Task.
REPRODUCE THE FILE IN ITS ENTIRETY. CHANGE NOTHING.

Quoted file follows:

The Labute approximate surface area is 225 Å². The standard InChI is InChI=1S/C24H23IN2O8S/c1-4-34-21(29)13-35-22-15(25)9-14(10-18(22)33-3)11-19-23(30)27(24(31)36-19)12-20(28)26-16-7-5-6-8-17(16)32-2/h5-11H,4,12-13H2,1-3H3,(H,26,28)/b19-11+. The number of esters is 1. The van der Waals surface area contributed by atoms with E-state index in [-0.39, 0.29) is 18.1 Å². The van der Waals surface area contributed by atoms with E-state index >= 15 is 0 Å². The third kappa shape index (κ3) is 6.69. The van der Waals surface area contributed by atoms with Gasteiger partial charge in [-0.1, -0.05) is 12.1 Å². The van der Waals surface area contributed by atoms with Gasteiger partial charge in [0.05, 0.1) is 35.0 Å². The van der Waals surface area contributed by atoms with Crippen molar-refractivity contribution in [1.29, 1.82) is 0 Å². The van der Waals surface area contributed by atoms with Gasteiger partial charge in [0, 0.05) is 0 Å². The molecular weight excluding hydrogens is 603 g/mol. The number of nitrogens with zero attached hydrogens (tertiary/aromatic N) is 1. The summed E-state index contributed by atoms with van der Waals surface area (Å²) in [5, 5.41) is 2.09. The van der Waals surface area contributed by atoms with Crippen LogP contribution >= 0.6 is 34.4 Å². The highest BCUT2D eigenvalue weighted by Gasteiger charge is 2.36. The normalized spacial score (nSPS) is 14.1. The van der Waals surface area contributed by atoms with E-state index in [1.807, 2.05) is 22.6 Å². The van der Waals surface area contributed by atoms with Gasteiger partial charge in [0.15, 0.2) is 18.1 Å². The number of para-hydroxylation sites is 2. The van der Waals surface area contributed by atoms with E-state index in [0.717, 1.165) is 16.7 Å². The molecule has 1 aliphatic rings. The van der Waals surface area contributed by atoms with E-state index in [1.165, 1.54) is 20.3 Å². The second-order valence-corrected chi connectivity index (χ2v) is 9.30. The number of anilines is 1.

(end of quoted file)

The Labute approximate surface area is 225 Å². The standard InChI is InChI=1S/C24H23IN2O8S/c1-4-34-21(29)13-35-22-15(25)9-14(10-18(22)33-3)11-19-23(30)27(24(31)36-19)12-20(28)26-16-7-5-6-8-17(16)32-2/h5-11H,4,12-13H2,1-3H3,(H,26,28)/b19-11+. The number of esters is 1. The van der Waals surface area contributed by atoms with E-state index in [-0.39, 0.29) is 18.1 Å². The van der Waals surface area contributed by atoms with E-state index >= 15 is 0 Å². The third kappa shape index (κ3) is 6.69. The van der Waals surface area contributed by atoms with Gasteiger partial charge in [-0.1, -0.05) is 12.1 Å². The van der Waals surface area contributed by atoms with Gasteiger partial charge in [0.05, 0.1) is 35.0 Å². The van der Waals surface area contributed by atoms with Crippen molar-refractivity contribution in [1.29, 1.82) is 0 Å². The van der Waals surface area contributed by atoms with Gasteiger partial charge in [0, 0.05) is 0 Å². The molecular weight excluding hydrogens is 603 g/mol. The number of nitrogens with zero attached hydrogens (tertiary/aromatic N) is 1. The summed E-state index contributed by atoms with van der Waals surface area (Å²) in [5, 5.41) is 2.09. The van der Waals surface area contributed by atoms with Crippen LogP contribution >= 0.6 is 34.4 Å². The highest BCUT2D eigenvalue weighted by Gasteiger charge is 2.36. The normalized spacial score (nSPS) is 14.1. The van der Waals surface area contributed by atoms with E-state index in [1.807, 2.05) is 22.6 Å². The van der Waals surface area contributed by atoms with Gasteiger partial charge in [0.15, 0.2) is 18.1 Å². The number of para-hydroxylation sites is 2. The van der Waals surface area contributed by atoms with E-state index in [0.717, 1.165) is 16.7 Å². The molecule has 1 aliphatic rings. The van der Waals surface area contributed by atoms with E-state index in [1.165, 1.54) is 20.3 Å². The second-order valence-corrected chi connectivity index (χ2v) is 9.30. The number of anilines is 1.